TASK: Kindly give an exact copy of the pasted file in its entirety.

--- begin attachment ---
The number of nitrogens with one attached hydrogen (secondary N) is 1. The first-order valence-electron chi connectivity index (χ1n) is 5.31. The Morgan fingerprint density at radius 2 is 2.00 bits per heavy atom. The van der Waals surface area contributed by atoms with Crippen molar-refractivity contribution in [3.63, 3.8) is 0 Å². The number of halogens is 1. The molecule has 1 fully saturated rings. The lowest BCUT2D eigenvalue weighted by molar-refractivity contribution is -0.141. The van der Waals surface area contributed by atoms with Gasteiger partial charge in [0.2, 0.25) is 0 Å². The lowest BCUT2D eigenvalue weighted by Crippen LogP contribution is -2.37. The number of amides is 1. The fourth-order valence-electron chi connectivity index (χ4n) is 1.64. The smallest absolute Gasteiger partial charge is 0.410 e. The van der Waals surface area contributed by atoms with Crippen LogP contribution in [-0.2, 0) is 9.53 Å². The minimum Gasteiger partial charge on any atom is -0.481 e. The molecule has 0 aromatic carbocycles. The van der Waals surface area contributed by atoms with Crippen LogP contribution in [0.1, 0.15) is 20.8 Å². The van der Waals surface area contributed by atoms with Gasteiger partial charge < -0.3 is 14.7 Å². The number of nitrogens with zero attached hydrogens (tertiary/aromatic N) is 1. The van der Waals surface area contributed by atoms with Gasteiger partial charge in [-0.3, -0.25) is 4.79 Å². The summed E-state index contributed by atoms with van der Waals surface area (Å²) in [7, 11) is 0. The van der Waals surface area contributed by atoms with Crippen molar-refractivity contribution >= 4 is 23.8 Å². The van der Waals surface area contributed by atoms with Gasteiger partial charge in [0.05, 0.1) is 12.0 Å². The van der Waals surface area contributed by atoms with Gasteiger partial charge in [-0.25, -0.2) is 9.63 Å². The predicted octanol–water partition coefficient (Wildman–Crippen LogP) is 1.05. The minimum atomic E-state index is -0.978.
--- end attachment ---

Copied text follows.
The number of nitrogens with one attached hydrogen (secondary N) is 1. The first-order valence-electron chi connectivity index (χ1n) is 5.31. The Morgan fingerprint density at radius 2 is 2.00 bits per heavy atom. The van der Waals surface area contributed by atoms with Crippen molar-refractivity contribution in [3.63, 3.8) is 0 Å². The number of halogens is 1. The molecule has 1 fully saturated rings. The lowest BCUT2D eigenvalue weighted by molar-refractivity contribution is -0.141. The van der Waals surface area contributed by atoms with Gasteiger partial charge in [0.2, 0.25) is 0 Å². The lowest BCUT2D eigenvalue weighted by Crippen LogP contribution is -2.37. The number of amides is 1. The fourth-order valence-electron chi connectivity index (χ4n) is 1.64. The smallest absolute Gasteiger partial charge is 0.410 e. The van der Waals surface area contributed by atoms with Crippen LogP contribution in [-0.2, 0) is 9.53 Å². The minimum Gasteiger partial charge on any atom is -0.481 e. The molecule has 0 aromatic carbocycles. The van der Waals surface area contributed by atoms with Crippen LogP contribution in [0.1, 0.15) is 20.8 Å². The van der Waals surface area contributed by atoms with Gasteiger partial charge < -0.3 is 14.7 Å². The number of nitrogens with zero attached hydrogens (tertiary/aromatic N) is 1. The van der Waals surface area contributed by atoms with Gasteiger partial charge in [-0.3, -0.25) is 4.79 Å². The summed E-state index contributed by atoms with van der Waals surface area (Å²) in [7, 11) is 0. The van der Waals surface area contributed by atoms with Crippen molar-refractivity contribution >= 4 is 23.8 Å². The van der Waals surface area contributed by atoms with Gasteiger partial charge in [0.05, 0.1) is 12.0 Å². The van der Waals surface area contributed by atoms with Gasteiger partial charge in [-0.25, -0.2) is 9.63 Å². The predicted octanol–water partition coefficient (Wildman–Crippen LogP) is 1.05. The minimum atomic E-state index is -0.978.